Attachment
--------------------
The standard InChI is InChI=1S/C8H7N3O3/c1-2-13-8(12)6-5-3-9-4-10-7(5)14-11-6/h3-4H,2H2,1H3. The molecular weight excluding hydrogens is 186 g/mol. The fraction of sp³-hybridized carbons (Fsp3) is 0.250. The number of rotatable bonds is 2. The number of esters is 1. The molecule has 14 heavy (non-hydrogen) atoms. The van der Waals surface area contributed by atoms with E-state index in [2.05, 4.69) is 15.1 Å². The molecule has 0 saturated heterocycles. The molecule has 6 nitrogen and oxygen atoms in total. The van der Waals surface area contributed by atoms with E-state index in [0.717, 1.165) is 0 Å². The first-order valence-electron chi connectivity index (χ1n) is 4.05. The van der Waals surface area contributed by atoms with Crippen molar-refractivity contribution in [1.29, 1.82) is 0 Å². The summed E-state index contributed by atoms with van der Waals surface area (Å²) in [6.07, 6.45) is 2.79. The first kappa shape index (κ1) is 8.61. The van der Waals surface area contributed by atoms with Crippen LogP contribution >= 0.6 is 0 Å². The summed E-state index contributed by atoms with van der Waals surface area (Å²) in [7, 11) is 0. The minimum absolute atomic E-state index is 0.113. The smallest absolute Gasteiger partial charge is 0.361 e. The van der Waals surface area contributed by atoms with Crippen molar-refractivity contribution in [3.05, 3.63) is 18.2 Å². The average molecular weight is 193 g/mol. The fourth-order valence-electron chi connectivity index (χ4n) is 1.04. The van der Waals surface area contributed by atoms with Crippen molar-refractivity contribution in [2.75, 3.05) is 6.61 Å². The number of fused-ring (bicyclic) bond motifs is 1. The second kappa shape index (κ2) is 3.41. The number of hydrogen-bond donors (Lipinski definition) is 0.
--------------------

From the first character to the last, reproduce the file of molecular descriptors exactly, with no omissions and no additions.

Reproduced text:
The standard InChI is InChI=1S/C8H7N3O3/c1-2-13-8(12)6-5-3-9-4-10-7(5)14-11-6/h3-4H,2H2,1H3. The molecular weight excluding hydrogens is 186 g/mol. The fraction of sp³-hybridized carbons (Fsp3) is 0.250. The number of rotatable bonds is 2. The number of esters is 1. The molecule has 14 heavy (non-hydrogen) atoms. The van der Waals surface area contributed by atoms with E-state index in [2.05, 4.69) is 15.1 Å². The molecule has 0 saturated heterocycles. The molecule has 6 nitrogen and oxygen atoms in total. The van der Waals surface area contributed by atoms with E-state index in [0.717, 1.165) is 0 Å². The first-order valence-electron chi connectivity index (χ1n) is 4.05. The van der Waals surface area contributed by atoms with Crippen molar-refractivity contribution in [1.29, 1.82) is 0 Å². The summed E-state index contributed by atoms with van der Waals surface area (Å²) in [6.07, 6.45) is 2.79. The first kappa shape index (κ1) is 8.61. The van der Waals surface area contributed by atoms with Crippen LogP contribution >= 0.6 is 0 Å². The summed E-state index contributed by atoms with van der Waals surface area (Å²) in [7, 11) is 0. The minimum absolute atomic E-state index is 0.113. The smallest absolute Gasteiger partial charge is 0.361 e. The van der Waals surface area contributed by atoms with Crippen molar-refractivity contribution in [3.05, 3.63) is 18.2 Å². The average molecular weight is 193 g/mol. The fourth-order valence-electron chi connectivity index (χ4n) is 1.04. The van der Waals surface area contributed by atoms with Crippen molar-refractivity contribution in [2.75, 3.05) is 6.61 Å². The number of fused-ring (bicyclic) bond motifs is 1. The second kappa shape index (κ2) is 3.41. The number of hydrogen-bond donors (Lipinski definition) is 0.